The odds that legislators will vote to raise New Hampshire’s minimum wage this year are significantly better than the odds that sitting through next year’s Super Bowl halftime show will be more entertaining than going to the kitchen for more nachos.
Ideas like this, as expressed by Rep. Howard Moffett, D-Canterbury:
“If there is more money in people’s pockets, they are going to spend more. That will mean more business and they will go and hire more workers. It is a virtuous circle in the economy.”
Some really people believe that taxing businesses (the minimum wage is effectively a tax on hiring low-skilled labor) and transferring the revenue to the least-skilled employees will make those businesses more profitable than if they had been left alone to use that money in more productive ways.
That theory runs counter to the vast majority of work on minimum wages and, even if plausible, as The Atlantic’s Jordan Weissman pointed out a few years ago , its stimulating effects would be short-lived.
New Hampshire’s minimum wage is pegged to the federal minimum, which is $7.25 an hour. A lot of people believe that people who earn this wage make up a large fraction of the labor force and tend to be primary bread-winners working full time to support their families. None of that is true.
Here are five facts about the minimum wage that ought to inform whatever debate there will be on the topic as the legislature decides how much to tax employers for the practice of hiring low-skilled employees.
Nationally, only 2.3 percent of all hourly wage workers earn $7.25 per hour or less, Bureau of Labor Statistics data show. “Minimum wage workers tend to be young,” according to the BLS. “Although workers under age 25 represented only about one-fifth of hourly paid workers, they made up about half of those paid the federal minimum wage or less.” They also tend to be single. Never-married individuals make up 40 percent of those who earn an hourly wage but 68 percent of hourly wage workers who earn a minimum wage. Married individuals are 44 percent of hourly wage workers but only 21 percent of hourly wage workers who earn the minimum wage or less.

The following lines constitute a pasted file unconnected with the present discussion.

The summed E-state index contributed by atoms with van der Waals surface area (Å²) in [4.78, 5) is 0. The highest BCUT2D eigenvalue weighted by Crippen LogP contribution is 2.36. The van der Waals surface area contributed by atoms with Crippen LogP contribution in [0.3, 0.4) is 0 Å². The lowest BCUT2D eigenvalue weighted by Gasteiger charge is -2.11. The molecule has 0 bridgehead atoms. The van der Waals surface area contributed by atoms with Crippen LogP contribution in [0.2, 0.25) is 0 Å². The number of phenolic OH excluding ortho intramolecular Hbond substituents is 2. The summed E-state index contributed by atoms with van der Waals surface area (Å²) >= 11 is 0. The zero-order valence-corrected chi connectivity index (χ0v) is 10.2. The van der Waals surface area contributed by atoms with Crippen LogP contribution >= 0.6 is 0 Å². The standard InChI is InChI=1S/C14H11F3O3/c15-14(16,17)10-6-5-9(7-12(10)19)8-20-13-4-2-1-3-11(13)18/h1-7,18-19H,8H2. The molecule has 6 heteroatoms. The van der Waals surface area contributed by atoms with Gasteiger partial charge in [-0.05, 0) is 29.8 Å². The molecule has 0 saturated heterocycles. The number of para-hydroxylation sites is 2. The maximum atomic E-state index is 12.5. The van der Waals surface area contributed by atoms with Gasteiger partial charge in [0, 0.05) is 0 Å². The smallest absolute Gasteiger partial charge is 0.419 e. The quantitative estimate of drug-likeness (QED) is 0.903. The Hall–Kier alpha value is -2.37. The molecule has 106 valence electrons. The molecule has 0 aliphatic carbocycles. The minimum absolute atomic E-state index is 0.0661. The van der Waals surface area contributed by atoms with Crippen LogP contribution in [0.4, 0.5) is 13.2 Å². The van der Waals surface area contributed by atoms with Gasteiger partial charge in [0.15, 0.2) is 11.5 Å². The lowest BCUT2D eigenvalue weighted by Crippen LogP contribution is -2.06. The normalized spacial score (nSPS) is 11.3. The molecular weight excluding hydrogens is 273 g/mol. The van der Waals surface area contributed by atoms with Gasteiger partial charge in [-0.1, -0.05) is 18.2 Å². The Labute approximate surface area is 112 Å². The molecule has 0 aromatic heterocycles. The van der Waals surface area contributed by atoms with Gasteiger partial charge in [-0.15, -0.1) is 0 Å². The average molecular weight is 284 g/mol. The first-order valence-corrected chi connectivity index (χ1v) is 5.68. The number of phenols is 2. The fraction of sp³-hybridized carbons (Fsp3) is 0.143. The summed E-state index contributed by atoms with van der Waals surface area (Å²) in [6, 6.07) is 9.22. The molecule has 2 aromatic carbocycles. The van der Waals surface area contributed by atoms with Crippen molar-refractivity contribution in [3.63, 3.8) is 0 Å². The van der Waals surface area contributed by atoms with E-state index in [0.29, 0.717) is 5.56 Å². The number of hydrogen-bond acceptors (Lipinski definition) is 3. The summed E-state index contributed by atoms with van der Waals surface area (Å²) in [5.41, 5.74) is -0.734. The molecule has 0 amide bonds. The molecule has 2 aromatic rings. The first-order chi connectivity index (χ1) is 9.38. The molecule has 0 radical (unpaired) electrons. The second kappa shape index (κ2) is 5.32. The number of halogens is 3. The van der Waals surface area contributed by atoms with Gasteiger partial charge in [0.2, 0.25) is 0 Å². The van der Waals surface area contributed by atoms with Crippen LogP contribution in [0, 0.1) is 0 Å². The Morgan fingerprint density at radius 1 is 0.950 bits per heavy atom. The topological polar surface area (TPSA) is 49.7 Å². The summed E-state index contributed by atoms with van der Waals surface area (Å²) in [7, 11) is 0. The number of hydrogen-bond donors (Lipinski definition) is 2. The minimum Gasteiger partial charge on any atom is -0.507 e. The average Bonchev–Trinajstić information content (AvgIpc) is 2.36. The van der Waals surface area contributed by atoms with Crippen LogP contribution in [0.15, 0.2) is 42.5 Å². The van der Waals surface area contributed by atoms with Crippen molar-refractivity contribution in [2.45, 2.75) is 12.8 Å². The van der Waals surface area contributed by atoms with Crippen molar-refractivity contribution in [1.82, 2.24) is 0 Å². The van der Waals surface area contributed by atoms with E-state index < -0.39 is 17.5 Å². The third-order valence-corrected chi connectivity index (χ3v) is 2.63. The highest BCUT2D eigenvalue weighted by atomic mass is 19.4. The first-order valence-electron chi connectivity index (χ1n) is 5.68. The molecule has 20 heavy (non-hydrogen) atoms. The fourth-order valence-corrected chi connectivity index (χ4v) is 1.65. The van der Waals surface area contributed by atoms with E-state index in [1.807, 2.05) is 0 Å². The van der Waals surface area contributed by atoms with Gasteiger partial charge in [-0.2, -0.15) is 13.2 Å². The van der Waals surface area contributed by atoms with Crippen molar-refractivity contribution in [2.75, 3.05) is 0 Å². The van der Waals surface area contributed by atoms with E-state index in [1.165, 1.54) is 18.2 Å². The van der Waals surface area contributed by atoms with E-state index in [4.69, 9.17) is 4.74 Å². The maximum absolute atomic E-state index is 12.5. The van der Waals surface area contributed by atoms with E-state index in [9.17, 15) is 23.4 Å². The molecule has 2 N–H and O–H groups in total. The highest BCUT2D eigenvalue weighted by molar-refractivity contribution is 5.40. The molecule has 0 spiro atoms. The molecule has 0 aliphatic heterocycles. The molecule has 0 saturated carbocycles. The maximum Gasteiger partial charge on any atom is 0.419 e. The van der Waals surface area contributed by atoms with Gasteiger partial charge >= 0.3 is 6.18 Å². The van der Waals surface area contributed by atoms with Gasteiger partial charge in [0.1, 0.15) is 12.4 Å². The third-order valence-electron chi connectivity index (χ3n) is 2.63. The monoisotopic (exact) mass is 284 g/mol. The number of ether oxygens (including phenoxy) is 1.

Minimum-wage employees tend to work part-time, BLS data show. Although about 75 percent of hourly wage workers hold full-time jobs, only 35 percent hourly employees with a full-time job earn the minimum wage or less. Only 25 percent of hourly workers hold part-time jobs, but 65 percent of hourly workers with part-time jobs earn the minimum wage or less. Of minimum-wage employees, fully 60 percent work part time.
In New Hampshire, the number of minimum wage workers fell by almost half in 2017, dropping from just over 15,000 people in 2016 to just 8,000 in 2017, according to the state Economic and Labor Market Information Bureau. Forty-nine percent of those 8,000 minimum-wage earners were under age 25, and the same percentage worked part-time.
The minimum wage is an entry-level wage typically paid to the lowest-skilled employees, the vast majority of whom work their way to higher pay within a year. A 2013 study by Texas A&M economists for the National Bureau of Economic Research found that “minimum wage compensation is three- and-a half times more prevalent among new workers than in the entire labor force.” Using data for 3.5 million people from 1979-2012, they found that 77.6 percent of people who earned the minimum wage in one year were still employed the following year, and of those 65.85 percent earned more than the minimum wage.
That last study, by the way, also found that “the minimum wage reduces net job growth, primarily through its effect on job creation by expanding establishments.” That is, the minimum wage doesn’t necessarily always produce an instantaneous reduction in jobs. Rather, it suppresses job growth over time, leading to fewer jobs than would otherwise be available.
In other words, it’s a tax on low-skilled labor. And like any tax, it reduces the supply of what is taxed.